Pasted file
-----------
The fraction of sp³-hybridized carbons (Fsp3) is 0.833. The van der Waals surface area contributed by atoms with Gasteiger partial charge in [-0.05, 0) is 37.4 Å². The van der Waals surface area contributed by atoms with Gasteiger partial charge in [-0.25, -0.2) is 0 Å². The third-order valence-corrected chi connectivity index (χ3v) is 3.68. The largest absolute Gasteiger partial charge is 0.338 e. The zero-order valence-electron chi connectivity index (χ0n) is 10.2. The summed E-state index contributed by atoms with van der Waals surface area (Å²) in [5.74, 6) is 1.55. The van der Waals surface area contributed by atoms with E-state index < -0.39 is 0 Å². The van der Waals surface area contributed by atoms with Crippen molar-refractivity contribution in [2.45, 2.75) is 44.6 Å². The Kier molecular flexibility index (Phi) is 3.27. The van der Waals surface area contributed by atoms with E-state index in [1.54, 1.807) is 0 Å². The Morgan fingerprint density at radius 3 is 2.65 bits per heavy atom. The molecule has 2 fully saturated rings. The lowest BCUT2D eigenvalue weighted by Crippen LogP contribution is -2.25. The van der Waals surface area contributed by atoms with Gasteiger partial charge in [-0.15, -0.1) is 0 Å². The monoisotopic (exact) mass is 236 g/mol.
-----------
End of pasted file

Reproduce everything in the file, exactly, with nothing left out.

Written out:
The fraction of sp³-hybridized carbons (Fsp3) is 0.833. The van der Waals surface area contributed by atoms with Gasteiger partial charge in [-0.05, 0) is 37.4 Å². The van der Waals surface area contributed by atoms with Gasteiger partial charge in [-0.25, -0.2) is 0 Å². The third-order valence-corrected chi connectivity index (χ3v) is 3.68. The largest absolute Gasteiger partial charge is 0.338 e. The zero-order valence-electron chi connectivity index (χ0n) is 10.2. The summed E-state index contributed by atoms with van der Waals surface area (Å²) in [5.74, 6) is 1.55. The van der Waals surface area contributed by atoms with E-state index < -0.39 is 0 Å². The van der Waals surface area contributed by atoms with Crippen molar-refractivity contribution in [2.45, 2.75) is 44.6 Å². The Kier molecular flexibility index (Phi) is 3.27. The van der Waals surface area contributed by atoms with E-state index in [1.54, 1.807) is 0 Å². The Morgan fingerprint density at radius 3 is 2.65 bits per heavy atom. The molecule has 2 fully saturated rings. The lowest BCUT2D eigenvalue weighted by Crippen LogP contribution is -2.25. The van der Waals surface area contributed by atoms with Gasteiger partial charge in [-0.15, -0.1) is 0 Å². The monoisotopic (exact) mass is 236 g/mol.